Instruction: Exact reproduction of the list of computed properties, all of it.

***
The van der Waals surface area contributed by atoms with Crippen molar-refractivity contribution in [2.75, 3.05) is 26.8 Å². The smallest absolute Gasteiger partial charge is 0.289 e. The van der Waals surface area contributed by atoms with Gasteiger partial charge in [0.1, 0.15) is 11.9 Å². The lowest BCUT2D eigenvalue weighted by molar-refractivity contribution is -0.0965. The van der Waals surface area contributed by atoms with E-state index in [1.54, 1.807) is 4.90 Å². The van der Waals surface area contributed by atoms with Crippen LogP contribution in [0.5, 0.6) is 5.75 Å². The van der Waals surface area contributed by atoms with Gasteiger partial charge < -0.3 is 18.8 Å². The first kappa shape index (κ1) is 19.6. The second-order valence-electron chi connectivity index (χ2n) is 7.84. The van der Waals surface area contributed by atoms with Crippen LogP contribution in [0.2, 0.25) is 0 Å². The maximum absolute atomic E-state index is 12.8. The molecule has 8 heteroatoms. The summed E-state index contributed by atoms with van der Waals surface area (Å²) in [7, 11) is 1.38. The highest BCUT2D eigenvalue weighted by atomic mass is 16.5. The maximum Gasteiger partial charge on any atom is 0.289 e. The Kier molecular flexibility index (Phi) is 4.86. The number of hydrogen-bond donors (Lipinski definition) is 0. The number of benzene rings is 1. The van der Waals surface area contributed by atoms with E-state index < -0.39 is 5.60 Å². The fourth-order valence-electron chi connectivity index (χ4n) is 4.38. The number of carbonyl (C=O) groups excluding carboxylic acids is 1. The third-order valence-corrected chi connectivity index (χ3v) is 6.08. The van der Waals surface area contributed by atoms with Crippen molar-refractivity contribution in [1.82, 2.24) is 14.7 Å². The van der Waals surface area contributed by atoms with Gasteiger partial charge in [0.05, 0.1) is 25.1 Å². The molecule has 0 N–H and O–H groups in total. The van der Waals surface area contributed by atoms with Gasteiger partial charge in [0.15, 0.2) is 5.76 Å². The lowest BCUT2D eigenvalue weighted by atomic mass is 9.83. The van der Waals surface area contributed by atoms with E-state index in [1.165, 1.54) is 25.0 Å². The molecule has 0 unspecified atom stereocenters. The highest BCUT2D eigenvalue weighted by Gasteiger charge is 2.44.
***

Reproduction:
The van der Waals surface area contributed by atoms with Crippen molar-refractivity contribution in [2.75, 3.05) is 26.8 Å². The smallest absolute Gasteiger partial charge is 0.289 e. The van der Waals surface area contributed by atoms with Gasteiger partial charge in [0.1, 0.15) is 11.9 Å². The lowest BCUT2D eigenvalue weighted by molar-refractivity contribution is -0.0965. The van der Waals surface area contributed by atoms with E-state index in [1.54, 1.807) is 4.90 Å². The van der Waals surface area contributed by atoms with Crippen LogP contribution in [0.5, 0.6) is 5.75 Å². The van der Waals surface area contributed by atoms with Gasteiger partial charge < -0.3 is 18.8 Å². The first kappa shape index (κ1) is 19.6. The second-order valence-electron chi connectivity index (χ2n) is 7.84. The van der Waals surface area contributed by atoms with Crippen LogP contribution in [0.2, 0.25) is 0 Å². The maximum absolute atomic E-state index is 12.8. The molecule has 8 heteroatoms. The summed E-state index contributed by atoms with van der Waals surface area (Å²) in [7, 11) is 1.38. The highest BCUT2D eigenvalue weighted by atomic mass is 16.5. The maximum Gasteiger partial charge on any atom is 0.289 e. The Kier molecular flexibility index (Phi) is 4.86. The number of hydrogen-bond donors (Lipinski definition) is 0. The number of benzene rings is 1. The van der Waals surface area contributed by atoms with E-state index < -0.39 is 5.60 Å². The fourth-order valence-electron chi connectivity index (χ4n) is 4.38. The number of carbonyl (C=O) groups excluding carboxylic acids is 1. The third-order valence-corrected chi connectivity index (χ3v) is 6.08. The van der Waals surface area contributed by atoms with Crippen molar-refractivity contribution in [1.82, 2.24) is 14.7 Å². The van der Waals surface area contributed by atoms with Gasteiger partial charge in [0.05, 0.1) is 25.1 Å². The molecule has 0 N–H and O–H groups in total. The van der Waals surface area contributed by atoms with Gasteiger partial charge in [0.15, 0.2) is 5.76 Å². The lowest BCUT2D eigenvalue weighted by atomic mass is 9.83. The van der Waals surface area contributed by atoms with E-state index in [1.165, 1.54) is 25.0 Å². The molecule has 0 unspecified atom stereocenters. The highest BCUT2D eigenvalue weighted by Gasteiger charge is 2.44.